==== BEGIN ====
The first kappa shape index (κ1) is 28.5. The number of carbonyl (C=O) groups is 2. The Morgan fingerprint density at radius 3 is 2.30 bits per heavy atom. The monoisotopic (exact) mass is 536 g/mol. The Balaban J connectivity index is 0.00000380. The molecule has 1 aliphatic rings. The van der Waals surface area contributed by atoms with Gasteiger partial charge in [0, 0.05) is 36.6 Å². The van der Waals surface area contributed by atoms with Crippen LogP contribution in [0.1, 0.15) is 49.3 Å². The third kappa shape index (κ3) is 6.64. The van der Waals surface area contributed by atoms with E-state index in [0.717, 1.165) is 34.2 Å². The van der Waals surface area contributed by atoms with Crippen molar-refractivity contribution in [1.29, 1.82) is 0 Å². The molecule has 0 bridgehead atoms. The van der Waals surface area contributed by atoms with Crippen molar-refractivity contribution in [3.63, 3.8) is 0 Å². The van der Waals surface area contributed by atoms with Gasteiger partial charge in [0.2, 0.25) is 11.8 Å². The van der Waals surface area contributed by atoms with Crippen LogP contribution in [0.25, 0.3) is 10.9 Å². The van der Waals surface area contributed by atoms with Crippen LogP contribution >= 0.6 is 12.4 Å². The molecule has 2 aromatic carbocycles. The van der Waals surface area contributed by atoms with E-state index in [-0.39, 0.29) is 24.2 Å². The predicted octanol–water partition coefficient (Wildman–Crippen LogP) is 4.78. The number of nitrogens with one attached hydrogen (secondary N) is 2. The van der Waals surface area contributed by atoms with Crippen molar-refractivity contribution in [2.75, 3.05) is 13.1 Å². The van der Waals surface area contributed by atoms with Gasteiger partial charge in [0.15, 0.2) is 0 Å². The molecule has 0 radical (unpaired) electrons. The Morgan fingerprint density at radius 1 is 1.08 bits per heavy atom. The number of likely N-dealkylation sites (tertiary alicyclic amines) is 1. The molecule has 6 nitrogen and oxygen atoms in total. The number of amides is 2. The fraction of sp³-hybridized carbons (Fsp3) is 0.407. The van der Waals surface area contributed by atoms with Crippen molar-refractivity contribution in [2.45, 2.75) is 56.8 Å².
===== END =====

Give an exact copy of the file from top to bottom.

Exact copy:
The first kappa shape index (κ1) is 28.5. The number of carbonyl (C=O) groups is 2. The Morgan fingerprint density at radius 3 is 2.30 bits per heavy atom. The monoisotopic (exact) mass is 536 g/mol. The Balaban J connectivity index is 0.00000380. The molecule has 1 aliphatic rings. The van der Waals surface area contributed by atoms with Gasteiger partial charge in [0, 0.05) is 36.6 Å². The van der Waals surface area contributed by atoms with Crippen LogP contribution in [0.1, 0.15) is 49.3 Å². The third kappa shape index (κ3) is 6.64. The van der Waals surface area contributed by atoms with E-state index in [0.717, 1.165) is 34.2 Å². The van der Waals surface area contributed by atoms with Crippen molar-refractivity contribution in [1.29, 1.82) is 0 Å². The molecule has 0 bridgehead atoms. The van der Waals surface area contributed by atoms with Crippen molar-refractivity contribution in [3.63, 3.8) is 0 Å². The van der Waals surface area contributed by atoms with Gasteiger partial charge in [0.2, 0.25) is 11.8 Å². The van der Waals surface area contributed by atoms with Crippen LogP contribution in [0.25, 0.3) is 10.9 Å². The van der Waals surface area contributed by atoms with Crippen LogP contribution >= 0.6 is 12.4 Å². The molecule has 2 aromatic carbocycles. The van der Waals surface area contributed by atoms with E-state index in [-0.39, 0.29) is 24.2 Å². The predicted octanol–water partition coefficient (Wildman–Crippen LogP) is 4.78. The number of nitrogens with one attached hydrogen (secondary N) is 2. The van der Waals surface area contributed by atoms with Crippen molar-refractivity contribution in [2.75, 3.05) is 13.1 Å². The van der Waals surface area contributed by atoms with Gasteiger partial charge in [0.15, 0.2) is 0 Å². The molecule has 0 radical (unpaired) electrons. The Morgan fingerprint density at radius 1 is 1.08 bits per heavy atom. The number of likely N-dealkylation sites (tertiary alicyclic amines) is 1. The molecule has 6 nitrogen and oxygen atoms in total. The number of amides is 2. The fraction of sp³-hybridized carbons (Fsp3) is 0.407. The van der Waals surface area contributed by atoms with Crippen molar-refractivity contribution in [2.45, 2.75) is 56.8 Å².